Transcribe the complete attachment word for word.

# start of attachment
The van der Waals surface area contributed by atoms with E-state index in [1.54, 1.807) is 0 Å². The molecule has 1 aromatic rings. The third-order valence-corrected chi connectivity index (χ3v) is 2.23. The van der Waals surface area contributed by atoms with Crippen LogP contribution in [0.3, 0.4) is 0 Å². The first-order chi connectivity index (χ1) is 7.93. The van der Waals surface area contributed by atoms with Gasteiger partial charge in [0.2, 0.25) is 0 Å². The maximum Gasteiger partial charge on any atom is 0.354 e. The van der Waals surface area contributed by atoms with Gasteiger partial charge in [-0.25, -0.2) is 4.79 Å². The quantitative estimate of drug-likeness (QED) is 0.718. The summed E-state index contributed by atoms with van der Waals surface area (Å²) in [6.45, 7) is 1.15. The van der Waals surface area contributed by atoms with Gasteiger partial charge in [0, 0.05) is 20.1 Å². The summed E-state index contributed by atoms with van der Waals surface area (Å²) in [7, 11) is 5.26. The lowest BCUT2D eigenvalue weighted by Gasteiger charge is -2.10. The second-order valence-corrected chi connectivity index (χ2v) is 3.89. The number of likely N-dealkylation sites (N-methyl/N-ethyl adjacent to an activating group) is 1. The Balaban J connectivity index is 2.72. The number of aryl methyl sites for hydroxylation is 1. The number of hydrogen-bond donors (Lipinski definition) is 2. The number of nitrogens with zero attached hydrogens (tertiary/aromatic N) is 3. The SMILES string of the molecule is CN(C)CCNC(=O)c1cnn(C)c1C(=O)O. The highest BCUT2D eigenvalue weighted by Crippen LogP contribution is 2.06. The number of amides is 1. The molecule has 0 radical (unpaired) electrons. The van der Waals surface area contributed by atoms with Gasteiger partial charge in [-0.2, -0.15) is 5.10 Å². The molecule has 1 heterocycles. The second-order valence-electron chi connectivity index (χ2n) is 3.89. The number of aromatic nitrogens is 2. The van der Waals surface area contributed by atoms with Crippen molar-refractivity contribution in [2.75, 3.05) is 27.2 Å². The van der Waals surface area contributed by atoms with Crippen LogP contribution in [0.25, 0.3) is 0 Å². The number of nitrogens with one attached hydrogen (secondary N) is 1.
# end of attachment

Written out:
The van der Waals surface area contributed by atoms with E-state index in [1.54, 1.807) is 0 Å². The molecule has 1 aromatic rings. The third-order valence-corrected chi connectivity index (χ3v) is 2.23. The van der Waals surface area contributed by atoms with Crippen LogP contribution in [0.3, 0.4) is 0 Å². The first-order chi connectivity index (χ1) is 7.93. The van der Waals surface area contributed by atoms with Gasteiger partial charge in [0.2, 0.25) is 0 Å². The maximum Gasteiger partial charge on any atom is 0.354 e. The van der Waals surface area contributed by atoms with Gasteiger partial charge in [-0.25, -0.2) is 4.79 Å². The quantitative estimate of drug-likeness (QED) is 0.718. The summed E-state index contributed by atoms with van der Waals surface area (Å²) in [6.45, 7) is 1.15. The van der Waals surface area contributed by atoms with Gasteiger partial charge in [0, 0.05) is 20.1 Å². The summed E-state index contributed by atoms with van der Waals surface area (Å²) in [7, 11) is 5.26. The lowest BCUT2D eigenvalue weighted by Gasteiger charge is -2.10. The second-order valence-corrected chi connectivity index (χ2v) is 3.89. The number of likely N-dealkylation sites (N-methyl/N-ethyl adjacent to an activating group) is 1. The Balaban J connectivity index is 2.72. The number of aryl methyl sites for hydroxylation is 1. The number of hydrogen-bond donors (Lipinski definition) is 2. The number of nitrogens with zero attached hydrogens (tertiary/aromatic N) is 3. The SMILES string of the molecule is CN(C)CCNC(=O)c1cnn(C)c1C(=O)O. The highest BCUT2D eigenvalue weighted by Crippen LogP contribution is 2.06. The number of amides is 1. The molecule has 0 radical (unpaired) electrons. The van der Waals surface area contributed by atoms with Gasteiger partial charge in [-0.2, -0.15) is 5.10 Å². The molecule has 1 heterocycles. The second-order valence-electron chi connectivity index (χ2n) is 3.89. The number of aromatic nitrogens is 2. The van der Waals surface area contributed by atoms with Crippen molar-refractivity contribution in [2.75, 3.05) is 27.2 Å². The van der Waals surface area contributed by atoms with Crippen LogP contribution in [0.25, 0.3) is 0 Å². The number of nitrogens with one attached hydrogen (secondary N) is 1.